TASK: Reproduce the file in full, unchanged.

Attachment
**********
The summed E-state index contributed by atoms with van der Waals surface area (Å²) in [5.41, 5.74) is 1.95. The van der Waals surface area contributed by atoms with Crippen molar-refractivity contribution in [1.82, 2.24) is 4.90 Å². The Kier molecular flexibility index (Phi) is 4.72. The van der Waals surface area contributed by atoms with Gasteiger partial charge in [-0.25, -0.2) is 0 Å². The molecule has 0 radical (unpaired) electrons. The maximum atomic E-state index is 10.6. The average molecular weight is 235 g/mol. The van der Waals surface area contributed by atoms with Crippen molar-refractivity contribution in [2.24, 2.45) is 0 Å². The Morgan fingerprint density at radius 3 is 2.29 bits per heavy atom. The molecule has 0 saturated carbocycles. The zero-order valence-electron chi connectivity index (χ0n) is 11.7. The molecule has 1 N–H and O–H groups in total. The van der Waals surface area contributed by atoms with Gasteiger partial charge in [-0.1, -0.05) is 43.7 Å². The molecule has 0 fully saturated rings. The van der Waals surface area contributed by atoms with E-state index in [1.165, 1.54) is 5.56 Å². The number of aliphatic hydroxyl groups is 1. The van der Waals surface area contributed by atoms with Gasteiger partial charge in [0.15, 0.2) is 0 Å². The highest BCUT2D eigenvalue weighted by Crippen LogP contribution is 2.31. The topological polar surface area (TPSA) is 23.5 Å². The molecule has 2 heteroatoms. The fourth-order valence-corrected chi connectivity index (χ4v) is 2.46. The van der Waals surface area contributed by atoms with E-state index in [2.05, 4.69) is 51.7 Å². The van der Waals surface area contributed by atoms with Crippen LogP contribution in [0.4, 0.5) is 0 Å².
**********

The summed E-state index contributed by atoms with van der Waals surface area (Å²) in [5.41, 5.74) is 1.95. The van der Waals surface area contributed by atoms with Crippen molar-refractivity contribution in [1.82, 2.24) is 4.90 Å². The Kier molecular flexibility index (Phi) is 4.72. The van der Waals surface area contributed by atoms with Gasteiger partial charge in [-0.25, -0.2) is 0 Å². The molecule has 0 radical (unpaired) electrons. The maximum atomic E-state index is 10.6. The average molecular weight is 235 g/mol. The van der Waals surface area contributed by atoms with Crippen molar-refractivity contribution in [2.24, 2.45) is 0 Å². The Morgan fingerprint density at radius 3 is 2.29 bits per heavy atom. The molecule has 0 saturated carbocycles. The zero-order valence-electron chi connectivity index (χ0n) is 11.7. The molecule has 1 N–H and O–H groups in total. The van der Waals surface area contributed by atoms with Gasteiger partial charge in [-0.1, -0.05) is 43.7 Å². The molecule has 0 fully saturated rings. The van der Waals surface area contributed by atoms with E-state index in [1.165, 1.54) is 5.56 Å². The number of aliphatic hydroxyl groups is 1. The van der Waals surface area contributed by atoms with Gasteiger partial charge in [0.15, 0.2) is 0 Å². The highest BCUT2D eigenvalue weighted by Crippen LogP contribution is 2.31. The topological polar surface area (TPSA) is 23.5 Å². The molecule has 2 heteroatoms. The fourth-order valence-corrected chi connectivity index (χ4v) is 2.46. The van der Waals surface area contributed by atoms with E-state index in [2.05, 4.69) is 51.7 Å². The van der Waals surface area contributed by atoms with Crippen LogP contribution in [0.4, 0.5) is 0 Å².